“I’m really optimistic. I’m getting the track ‘I Will Not Fall In Love With You Again” played on the Krush, so I’m really optimistic about the record and song—everyone seems to be drawn to it, and it feels so good getting the stuff out there,” he said. “This is my first solo album, but it’s also the first where I collaborated with other writers. ‘I Will Not Fall In Love With Your Again’ and ‘Rocket Ship’ are a couple I ended up collaborating on, and I ended up with songs that were above and beyond what I could produce by myself. If there’s a lesson I’ve taken away from all this it’s about sharing—sharing writing duties, sharing with fans who are committed about getting the record made.”


And speaking of the Steynberg …

The amazing Café Musique (with Inga Swearingen, not pictured) will collaborate on a fundraiser for the Steynberg Gallery in Cal Poly’s Spanos Theatre on Nov. 20. Don’t miss this one!

“Peter and Estelle Steynberg have been burdened with unplanned business expenses for their gallery-café,” noted Café Musique’s Dwayne Inglish. “They had to bring their building up to code, and although the city was reasonable, the financial hit was significant. With this wacky economy and the already precarious existence that small businesses have to endure, we decided to help. They’ve done so much for us and the SLO music and art scene that we felt it was an opportunity to give back a little. We’re not trying to put the city in a bad light. All businesses are subject to city building codes, but this stuff caught Peter completely by surprise.”

Café Musique and Inga Swearingen to the rescue!

On Sunday, Nov. 20, Inga Swearingen and Café Musique are holding a fundraiser for the Steynberg Gallery at the Alex & Faye Spanos Theatre on Cal Poly’s campus at 7 p.m. ($27 tickets; call 756-2787).

“Since 1999, the Steynberg Gallery has been a cultural icon in San Luis Obispo and has played a significant role in supporting the artistic and music communities,” Dwayne added. “Owners Peter and Estelle Steynberg have devoted countless hours in pursuit of their passion, and the gallery is the crowning result of their devotion. This includes the production of countless concerts featuring musicians from far and near.

“Café Musique and Inga have a very special spot in their hearts for the gallery, and, being longtime favorites of Peter and Estelle, it seems like a natural fit for this first-ever collaboration between the performers,” he continued. “Please come support them in giving back to this treasured San Luis Obispo jewel!”


New acoustic folk project Good Old War appears Nov. 17 at SLO Brew.

Brew me a river

Good Old War hits SLO Brew on Thursday, Nov. 17 (8 p.m.; all ages; $10), with Me & LP opening. According to the band’s bio, “Seldom do band members rebound gracefully after their main musical effort falls apart, but Keith Goodwin (vocals/guitar) and Tim Arnold (drums/vocals), members of the once up-and-coming progressive rock band Days Away, have managed to do just that, pulling a 180 with their sound to a great degree of success in their new acoustic folk project Good Old War. Rounding out the trio is Dan Schwartz (guitar/vocals) from the Americana-tinged six-piece band, Unlikely Cowboy.”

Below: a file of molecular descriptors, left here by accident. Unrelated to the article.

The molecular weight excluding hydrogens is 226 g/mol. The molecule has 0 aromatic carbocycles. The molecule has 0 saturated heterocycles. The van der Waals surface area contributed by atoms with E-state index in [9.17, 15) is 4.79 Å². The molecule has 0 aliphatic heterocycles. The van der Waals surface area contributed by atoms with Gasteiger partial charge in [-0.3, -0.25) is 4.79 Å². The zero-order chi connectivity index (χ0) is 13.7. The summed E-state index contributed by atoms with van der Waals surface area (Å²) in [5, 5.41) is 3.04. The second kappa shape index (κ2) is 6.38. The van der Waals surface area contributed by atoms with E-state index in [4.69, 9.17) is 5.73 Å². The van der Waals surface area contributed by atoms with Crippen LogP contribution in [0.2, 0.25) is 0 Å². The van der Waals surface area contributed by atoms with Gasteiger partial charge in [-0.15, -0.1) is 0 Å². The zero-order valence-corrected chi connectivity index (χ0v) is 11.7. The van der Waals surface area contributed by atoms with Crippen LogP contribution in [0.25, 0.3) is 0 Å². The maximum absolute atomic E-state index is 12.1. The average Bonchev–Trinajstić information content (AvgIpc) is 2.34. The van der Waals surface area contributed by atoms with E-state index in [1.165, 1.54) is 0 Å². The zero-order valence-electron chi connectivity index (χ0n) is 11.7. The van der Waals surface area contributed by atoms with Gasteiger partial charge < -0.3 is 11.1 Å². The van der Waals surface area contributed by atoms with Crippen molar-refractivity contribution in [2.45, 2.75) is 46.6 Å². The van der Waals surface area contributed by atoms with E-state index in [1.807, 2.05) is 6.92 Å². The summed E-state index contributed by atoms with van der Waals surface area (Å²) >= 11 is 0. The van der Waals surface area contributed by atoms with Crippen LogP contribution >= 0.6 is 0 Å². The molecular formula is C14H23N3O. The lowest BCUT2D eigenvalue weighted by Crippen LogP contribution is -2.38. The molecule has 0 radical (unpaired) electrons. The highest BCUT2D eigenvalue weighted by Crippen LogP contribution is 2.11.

Get your dancing shoes on for the carnival-inspired sounds of SambaDa on Saturday, Nov. 19 (7 p.m.; 21-and-older; $8 presale or $10 at the door). Led by a Brazilian transplant, this act throws a huge party every time they play. Think of it as a Mardi Gras warm-up.

Punk rock heroes the Swingin’ Utters return to the Brew on Wednesday, Nov. 23 (8 p.m.; all ages; $12 presale or $13 at the door). Originally formed in the late ’80s, they brought a new wave of aggressive music to the growing Bay Area punk scene. Imagine a British ’70s punk act that’s been influenced by traditional American country and folk, as well as Irish and reggae.


Get Cosy

“Charming” is the best way to describe Cosy Sheridan, and “quirky” is the best way to describe her music, like the opening track “Higher Financial Reform” from her new album The Horse King, on which she reminds people, “If we’re going to make sense of higher finance we need to separate the men from the boys, we need a hand on the nozzle, someone menopausal who knows how to take away the toys. A simple little feature any third grade teacher already knows how to do. Boys and girls pay attention, and don’t trust your pension, to someone younger than you.”

Hear Cosy Sheridan and TR Richie play two SLOfolks concerts: Nov. 18 in Coalesce Bookstore and Nov. 19 at Castoro Cellars.

You can hear Cosy Sheridan at two SLOfolks concerts: Friday, Nov. 18, at 7 p.m. in Coalesce Bookstore ($20; call 772-2880) and Saturday, Nov. 19, at 7:30 p.m. Castoro Cellars ($20; 238-0725).

Sheridan’s been called “one of the era’s finest and most thoughtful singer-songwriters.” Her arrival on the national stage at the 1992 Kerrville Folk Festival and Telluride Bluegrass Festival announced a rare new talent: She won the songwriting contests at both!

Now, nine albums later, she’s continued to deliver wry, insightful, and topical songs that have been featured on Car Talk and Dr. Demento. She’s appeared on The Jerry Lewis Muscular Dystrophy Telethon, The Putamayo Folk Festival at Carnegie Hall, and opened for Joan Rivers.

See Cosy Sheridan with TR Richie, and Dana & Susan Robinson.


Wake up, SLO Town!

Patrick Hayes of the Dead Volts is one of those quiet, behind-the-scenes music makers, the guy who invented the Twang N Bang shows, so when he sends me info about one of his new endeavors, I know it’s going to be good.